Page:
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Americans Split on Whether Gambling on College Sports Should Be Banned

Americans Split on Whether Gambling on College Sports Should Be Banned

Experts say millions wagered on NCAA tournament

by Mark Gillespie


PRINCETON, NJ -- When the NCAA men's basketball championship game tips off tonight at the Georgia Dome in Atlanta, some Americans will be watching to see if their bets on the game will pay off. Law enforcement officials say the NCAA tournament has become one of the most bet-on sporting events each year, in terms of legal wagers placed at Nevada casinos, as well as quasi-legal office pools and illegal betting through bookmakers. Nevada casino officials do not release figures for bets placed on the tournament's three weeks of action, but state regulators indicate about a third of the $2 billion wagered annually at the state's sports books is on college sports.

Americans Deny Betting on NCAA Tournament

Despite all of this attention paid to gambling on the NCAA tournament, a Gallup poll conducted March 18-20 (between the first two weekends of this year's tournament) found a very small number of Americans -- just 4% -- saying they had bet on the tournament, either through a "pool with friends or coworkers," or "by some other means." Among college basketball fans (roughly 40% of the population) the percentage is 10%. Since wagering on sports is generally illegal in every state except Nevada, it is possible that some people might not admit to an interviewer that they had committed an illegal act.

To put the issue in perspective, Gallup's 1999 social audit on gambling in America found that 10% of adults had bet on a sporting event within the past year. In addition, nearly seven out of 10 adults had taken part in some form of legal gambling within the past year, and 31% had specifically gambled in a casino.

Congress Considers Ban on Collegiate-Sports Gambling

A bill currently pending in Congress would ban betting on college sports nationwide, eliminating what critics have called the "Las Vegas loophole." Nevada is the only state that allows betting on collegiate sports, and the state's gambling industry has lobbied strongly against the bill. The March 18-20 Gallup poll finds Americans divided on the issue, with 49% saying gambling on college sports should be illegal and 47% saying it should not be banned. The results are similar among college basketball fans, among whom 48% favor and 48% oppose a ban.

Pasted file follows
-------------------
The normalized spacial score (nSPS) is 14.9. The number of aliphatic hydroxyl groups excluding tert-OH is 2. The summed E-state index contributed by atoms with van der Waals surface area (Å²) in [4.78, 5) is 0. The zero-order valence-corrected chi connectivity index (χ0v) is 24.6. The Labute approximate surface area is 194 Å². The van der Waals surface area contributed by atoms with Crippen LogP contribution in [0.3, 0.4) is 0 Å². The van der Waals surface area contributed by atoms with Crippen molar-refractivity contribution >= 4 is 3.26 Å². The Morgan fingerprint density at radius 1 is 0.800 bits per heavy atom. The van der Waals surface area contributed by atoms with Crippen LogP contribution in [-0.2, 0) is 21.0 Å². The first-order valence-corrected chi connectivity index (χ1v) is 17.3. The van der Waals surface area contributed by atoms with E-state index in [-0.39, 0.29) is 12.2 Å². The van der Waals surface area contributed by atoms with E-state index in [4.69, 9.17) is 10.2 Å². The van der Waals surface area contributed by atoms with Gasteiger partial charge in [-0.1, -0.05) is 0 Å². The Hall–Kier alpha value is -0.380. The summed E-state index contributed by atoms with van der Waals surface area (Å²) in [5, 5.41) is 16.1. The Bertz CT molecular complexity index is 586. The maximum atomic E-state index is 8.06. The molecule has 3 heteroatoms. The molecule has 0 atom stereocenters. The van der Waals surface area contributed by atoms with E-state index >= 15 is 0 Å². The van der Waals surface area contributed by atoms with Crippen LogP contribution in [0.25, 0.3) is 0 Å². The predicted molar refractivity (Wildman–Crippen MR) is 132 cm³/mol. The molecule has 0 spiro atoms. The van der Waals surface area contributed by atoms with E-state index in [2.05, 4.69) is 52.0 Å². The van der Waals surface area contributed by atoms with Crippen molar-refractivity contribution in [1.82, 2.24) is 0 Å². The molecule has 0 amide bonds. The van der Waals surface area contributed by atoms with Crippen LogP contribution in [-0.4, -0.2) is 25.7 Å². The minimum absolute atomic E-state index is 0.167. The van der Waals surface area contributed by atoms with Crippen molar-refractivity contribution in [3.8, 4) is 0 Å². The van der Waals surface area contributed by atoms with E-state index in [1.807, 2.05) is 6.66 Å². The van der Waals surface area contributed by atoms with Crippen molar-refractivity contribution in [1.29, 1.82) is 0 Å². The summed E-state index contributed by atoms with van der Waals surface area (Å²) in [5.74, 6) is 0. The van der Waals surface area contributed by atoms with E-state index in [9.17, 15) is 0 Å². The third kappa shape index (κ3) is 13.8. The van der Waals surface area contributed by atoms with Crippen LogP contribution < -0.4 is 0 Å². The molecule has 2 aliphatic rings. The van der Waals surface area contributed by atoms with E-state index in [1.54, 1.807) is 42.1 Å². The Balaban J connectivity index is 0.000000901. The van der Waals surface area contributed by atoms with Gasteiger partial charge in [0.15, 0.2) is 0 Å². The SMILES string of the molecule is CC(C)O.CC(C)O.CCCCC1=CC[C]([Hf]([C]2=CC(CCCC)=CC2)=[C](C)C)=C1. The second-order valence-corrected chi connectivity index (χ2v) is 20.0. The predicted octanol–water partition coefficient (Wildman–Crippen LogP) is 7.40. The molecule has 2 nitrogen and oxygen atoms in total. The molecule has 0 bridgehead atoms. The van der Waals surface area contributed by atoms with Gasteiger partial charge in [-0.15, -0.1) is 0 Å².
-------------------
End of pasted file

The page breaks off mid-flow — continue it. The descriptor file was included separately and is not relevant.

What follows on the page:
Critics of collegiate-sports gambling cite several recent point-shaving scandals and the growth in illegal betting on college campuses. Opposition to a ban is strongest among those in the 18-29 age group (57%), with support coming largely from those aged 50 and older (57%).

Survey Methods

These results are based on telephone interviews with a randomly selected national sample of 1,009 adults, 18 years and older, conducted March 18-20, 2002. For results based on this sample, one can say with 95 percent confidence that the maximum error attributable to sampling and other random effects is ±3 percentage points. In addition to sampling error, question wording and practical difficulties in conducting surveys can introduce error or bias into the findings of public opinion polls.

Have you placed a bet on this year's NCAA basketball tournament in a pool with friends or co-workers or by some other means?



Yes, placed a bet

No, have not

No opinion

2002 Mar 18-20




Do you think gambling on college sports should -- or should not -- be made illegal nationwide?



Should be illegal

Should not be illegal

No opinion

2002 Mar 18-20




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